In all the Suns played like a playoff team tonight in front of a playoff crowd, particularly during the first quarter that for my money was their best 12 minutes of the season. If they could bottle that performance there’s no telling the kind of damage they could do with tonight starting a stretch of 12 of 14 home games.

Gentry was asked if he ever watches a quarter like that and says to himself, “Why can’t we do that all the time?”

His response: “Every single night. Me and 29 other coaches.”

Yet more often Gentry is resigned to discussing blown leads or defensive rebounding or turnovers or miserable bench play or any of the myriad topics he has often discussed in postgame interviews this season with Phoenix still six games under .500 after this win.

“I think we’ve shown we can be good, we just have to kind of remind ourselves of the formula,” Hill said. “It’s coming out with energy, playing hard and competing. When we do that — we did it tonight — we’re really good, and when we don’t we’re really bad.”

The Suns have been really bad far more often than they’ve been really good, but at least for one night they followed Hill’s formula to earn the kind of win that must have reminded Phoenix’s faithful of better times.

And 1

  • Gentry credited Rita Garvin, wife of vice chairman Sam Garvin, for pointing out that the Suns play well whenever he wears his glasses, as he did Sunday night. “I will never have a game where I will not wear my glasses anymore,” Gentry said. “I’m going to keep them on.”
  • Hill on Kobe: “He just seems to get up for the Suns. I don’t know what the Suns did years back in the playoffs, but I wasn’t here then.”
  • Gentry tightened up Phoenix’s rotation with Gortat playing 41:50, Nash 36:30, Hill 35:31 and Dudley 34:25. Markieff Morris was the only reserve to play over 14 minutes, Robin Lopez played just five and Josh Childress, Ronnie Price and Hakim Warrick all earned DNP-CDs. You think he wanted to win this game?
  • Many Suns players pointed to the fact that the team committed just 11 turnovers after coughing it up 15 times in the first half alone on Friday night as the difference between the two games. … The Suns had lost four straight games to the Lakers, including three in a row at home in the regular season. … With eight games of at least 14 assists, Nash has twice the number of any other player. … Phoenix recorded a season-high-tying 21 fast-break points.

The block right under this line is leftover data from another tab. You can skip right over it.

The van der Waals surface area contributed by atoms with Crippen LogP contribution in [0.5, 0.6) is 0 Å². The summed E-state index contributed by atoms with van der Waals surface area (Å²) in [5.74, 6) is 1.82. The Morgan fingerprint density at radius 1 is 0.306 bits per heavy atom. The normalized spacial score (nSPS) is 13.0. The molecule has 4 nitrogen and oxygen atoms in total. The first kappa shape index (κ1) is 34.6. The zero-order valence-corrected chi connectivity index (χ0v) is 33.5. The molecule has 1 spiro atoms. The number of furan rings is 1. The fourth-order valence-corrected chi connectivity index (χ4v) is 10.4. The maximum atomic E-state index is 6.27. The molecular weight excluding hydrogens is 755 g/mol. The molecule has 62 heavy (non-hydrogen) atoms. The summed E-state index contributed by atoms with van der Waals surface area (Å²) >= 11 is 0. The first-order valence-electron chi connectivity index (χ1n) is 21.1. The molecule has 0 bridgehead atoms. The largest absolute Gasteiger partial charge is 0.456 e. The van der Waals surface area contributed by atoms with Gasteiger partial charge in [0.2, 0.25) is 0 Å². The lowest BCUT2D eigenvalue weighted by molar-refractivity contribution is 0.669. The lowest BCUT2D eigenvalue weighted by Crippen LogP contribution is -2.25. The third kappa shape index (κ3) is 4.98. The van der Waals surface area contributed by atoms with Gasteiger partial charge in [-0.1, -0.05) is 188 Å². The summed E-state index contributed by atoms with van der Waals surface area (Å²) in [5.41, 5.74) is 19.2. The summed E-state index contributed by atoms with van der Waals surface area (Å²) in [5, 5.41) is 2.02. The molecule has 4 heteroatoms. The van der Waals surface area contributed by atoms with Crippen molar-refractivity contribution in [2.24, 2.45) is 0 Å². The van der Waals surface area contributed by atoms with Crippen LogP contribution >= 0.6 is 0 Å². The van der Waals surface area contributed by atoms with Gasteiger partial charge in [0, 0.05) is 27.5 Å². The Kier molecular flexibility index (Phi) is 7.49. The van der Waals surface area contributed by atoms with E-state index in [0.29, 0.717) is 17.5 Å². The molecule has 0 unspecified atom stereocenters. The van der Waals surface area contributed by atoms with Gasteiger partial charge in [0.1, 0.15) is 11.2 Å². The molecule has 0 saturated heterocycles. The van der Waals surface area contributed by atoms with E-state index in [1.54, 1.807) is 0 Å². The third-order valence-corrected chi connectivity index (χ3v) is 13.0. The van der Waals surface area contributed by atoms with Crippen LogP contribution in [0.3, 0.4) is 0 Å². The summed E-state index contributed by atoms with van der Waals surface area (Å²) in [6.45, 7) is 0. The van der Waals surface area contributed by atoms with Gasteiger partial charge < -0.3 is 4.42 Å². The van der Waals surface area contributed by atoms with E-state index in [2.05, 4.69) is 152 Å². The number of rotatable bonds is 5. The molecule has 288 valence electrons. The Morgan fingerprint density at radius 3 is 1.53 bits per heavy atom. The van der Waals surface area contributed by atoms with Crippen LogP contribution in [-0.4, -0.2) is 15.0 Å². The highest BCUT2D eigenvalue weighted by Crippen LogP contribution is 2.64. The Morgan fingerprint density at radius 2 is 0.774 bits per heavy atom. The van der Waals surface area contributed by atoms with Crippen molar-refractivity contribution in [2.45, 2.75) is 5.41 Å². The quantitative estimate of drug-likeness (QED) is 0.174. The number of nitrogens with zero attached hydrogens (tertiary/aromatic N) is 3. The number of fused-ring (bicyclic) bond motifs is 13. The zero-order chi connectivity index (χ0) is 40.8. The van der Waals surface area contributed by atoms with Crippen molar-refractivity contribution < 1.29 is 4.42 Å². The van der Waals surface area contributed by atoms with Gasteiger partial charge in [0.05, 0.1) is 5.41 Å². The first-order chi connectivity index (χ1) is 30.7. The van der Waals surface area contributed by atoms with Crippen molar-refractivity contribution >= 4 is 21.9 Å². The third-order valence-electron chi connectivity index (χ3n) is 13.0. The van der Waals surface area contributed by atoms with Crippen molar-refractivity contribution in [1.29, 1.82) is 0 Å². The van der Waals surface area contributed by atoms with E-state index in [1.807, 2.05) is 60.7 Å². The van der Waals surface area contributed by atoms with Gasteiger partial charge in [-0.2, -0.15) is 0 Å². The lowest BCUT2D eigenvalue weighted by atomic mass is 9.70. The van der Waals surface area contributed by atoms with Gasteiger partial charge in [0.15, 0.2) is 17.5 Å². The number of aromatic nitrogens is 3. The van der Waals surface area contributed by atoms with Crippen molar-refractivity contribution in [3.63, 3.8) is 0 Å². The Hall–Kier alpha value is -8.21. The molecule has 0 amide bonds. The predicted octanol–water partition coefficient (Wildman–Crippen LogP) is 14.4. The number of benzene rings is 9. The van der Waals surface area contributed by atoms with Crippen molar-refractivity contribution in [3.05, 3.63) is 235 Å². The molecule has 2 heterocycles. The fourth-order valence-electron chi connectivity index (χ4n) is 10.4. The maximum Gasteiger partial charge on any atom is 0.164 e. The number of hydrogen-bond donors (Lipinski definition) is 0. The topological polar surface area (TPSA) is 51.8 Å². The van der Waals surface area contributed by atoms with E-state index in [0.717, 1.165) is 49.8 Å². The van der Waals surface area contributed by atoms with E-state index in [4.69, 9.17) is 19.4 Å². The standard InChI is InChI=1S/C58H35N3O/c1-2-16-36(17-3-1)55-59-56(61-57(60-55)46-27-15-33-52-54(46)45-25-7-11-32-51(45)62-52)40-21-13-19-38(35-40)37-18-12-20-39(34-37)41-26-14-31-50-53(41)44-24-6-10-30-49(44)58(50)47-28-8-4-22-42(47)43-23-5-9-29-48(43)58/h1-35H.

• Tony

    Great win for the Suns in particular because it shows they still have some fight left in them. Grant Hill’s defense on Kobe was fantastic and if Kobe didn’t always get the extra help from the refs as he did tonight, Hill would have kept him under his scoring average.

    Best game for Dudley in a long long time. He was consistent throughout the game as well, something he’s usually not. Gortat played exceptionally well, but it was pretty obvious towards the closing minutes of the game that he was exhausted. If only the Suns had a decent backup center, instead of the useless Lopez, Gortat would be fresher for the final few minutes in games. It might be time for Gentry to play Frye at center for just a few minutes to get Gortat some extra rest.

    Nash’s passing continues to be excellent, but his shooting is off these past few games. When he misses, it’s almost always due to some physical ailment. I hope that’s not the case, hopefully it’s just a little fatigue that is the culprit.

  • fan in chi-town

    this team is just confusing.

    they can thrash the lakers at home but look like a d league team at staples.
    they can beat atlanta on the road but not at home.
    they cant beat chicago without the reigning mvp but they can beat boston two games later at the garden.
    they thrash portland at home but cant beat the raptors.

    can someone please tell me whats going on here? this is so frustrating

  • And1

    @Fan In Chi-Town

    Yeah. It’s called lack of consistency. Aside from Nash & Gortat, the rest just dont want to win every night but only in some nights. Focus is the key.

    Back then you had consistent scorers like Amare & Richardson. Now you have question marks in who’ll score for the Suns in each game, outside Gortat & Nash.

    I really wish the Suns picked up JR Smith rather than Knicks. JR Smith was the Richardson type of player that the FO was talking about.

  • B. Cray Z.

    What will it take to get to our fans? They post here when they can cry in their beer, Where are the posts after a good game?

    J Rich was just as inconsistent as everyone else, possibly even more. Beacause of this & very poor defense & even worse character, I’m glad that he’s gone.

    When we had our last shot at a championship, he & STAT had some very good good games & some very poor ones. With the poor ones, our killer bench unit, full of high-ebergy hustling young guys would dig us out of the hole that our starters made

    MUST reunite that killer bench unit. Let’s go SUNS!!!!

  • steve